Space porn: These images are (quite literally) out of this world
Der Spiegel on Sunday posted its latest revelations on NSA surveillance based on leaks from whistle-blower Edward Snowden. According to top-secret documents, the NSA “widely monitors international payments, banking and credit card transactions.” In 2011 the NSA’s own financial databank, known as “Tracfin,” contained 180 million records, 84 percent of which were of credit card transactions with a focus on Visa customers in Europe, the Middle East and Africa.
In previous weeks the spy agency has admitted to watching international financial transactions for counterterror and anti-trafficking purposes. However, the extent of the NSA’s ability to access financial transactions has made even the NSA’s U.K. counterpart concerned, according again to leaked documents. Via Der Spiegel:
The goal was to “collect, parse and ingest transactional data for priority credit card associations, focusing on priority geographic regions.”
In response to a Spiegel inquiry, however, VISA issued a statement in which it said, “We are not aware of any unauthorized access to our network. Visa takes data security seriously and, in response to any attempted intrusion, we would pursue all available remedies to the fullest extent of the law. Further, its Visa’s policy to only provide transaction information in response to a subpoena or other valid legal process.”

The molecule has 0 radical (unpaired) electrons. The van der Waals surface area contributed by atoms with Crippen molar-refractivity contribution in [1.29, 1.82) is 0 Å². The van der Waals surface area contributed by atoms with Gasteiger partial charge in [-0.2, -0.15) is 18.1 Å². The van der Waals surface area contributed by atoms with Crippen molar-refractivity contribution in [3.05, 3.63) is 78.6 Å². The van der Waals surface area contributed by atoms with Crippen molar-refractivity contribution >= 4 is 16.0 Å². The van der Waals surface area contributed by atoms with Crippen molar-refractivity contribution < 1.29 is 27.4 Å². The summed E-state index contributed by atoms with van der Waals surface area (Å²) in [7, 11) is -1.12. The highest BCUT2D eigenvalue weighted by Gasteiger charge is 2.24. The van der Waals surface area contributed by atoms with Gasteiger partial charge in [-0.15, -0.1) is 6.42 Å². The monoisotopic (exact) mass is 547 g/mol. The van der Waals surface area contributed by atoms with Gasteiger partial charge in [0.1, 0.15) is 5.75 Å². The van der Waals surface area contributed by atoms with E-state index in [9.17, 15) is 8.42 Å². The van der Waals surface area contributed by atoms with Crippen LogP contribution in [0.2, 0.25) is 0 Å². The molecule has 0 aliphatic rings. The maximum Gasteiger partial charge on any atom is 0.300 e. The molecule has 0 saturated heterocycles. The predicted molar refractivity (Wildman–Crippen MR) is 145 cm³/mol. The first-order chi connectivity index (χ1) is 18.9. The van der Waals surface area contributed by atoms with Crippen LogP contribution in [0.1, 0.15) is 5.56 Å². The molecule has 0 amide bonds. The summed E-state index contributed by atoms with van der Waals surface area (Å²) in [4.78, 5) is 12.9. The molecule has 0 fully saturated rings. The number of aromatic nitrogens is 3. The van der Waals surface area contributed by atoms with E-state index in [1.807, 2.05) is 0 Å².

…But even intelligence agency employees are somewhat concerned about spying on the world finance system, according to one document from the UK’s intelligence agency GCHQ concerning the legal perspectives on “financial data” and the agency’s own cooperations with the NSA in this area. The collection, storage and sharing of politically sensitive data is a deep invasion of privacy, and involved “bulk data” full of “rich personal information,” much of which “is not about our targets,” the document says.
Natasha Lennard is an assistant news editor at Salon, covering non-electoral politics, general news and rabble-rousing. Follow her on Twitter @natashalennard, email email@example.com.More Natasha Lennard.
NASA astronaut Mike Hopkins
On December 28, 2013, Expedition 38 crew member Mike Hopkins participating in the second of two space walks to replace a degraded pump module on the International Space Station. (NASA astronaut Rick Mastracchio is reflected in his helmet!)
The Soyuz TMA-10M
The Soyuz TMA-10M headed towards the International Space Station with crew members from Expedition 37 onboard.
40 years ago the Apollo 8 mission flew up to the moon, orbited it ten times and then returned to Earth. This picture was taken from that flight and shows the Earth as it seemingly rises in similar fashion to a sunrise.
Sunrise from Expedition 36
NASA Flight Engineer Karen L. Nyberg of Expedition 36 took this photo of the sun rising -- a sight they saw nearly 16 times per day due to the speed of the International Space Station's orbit around the earth.
A pair of NanoRacks CubeSats -- nanosattelite spacecrafts carrying experiments -- were launched by Expedition 38.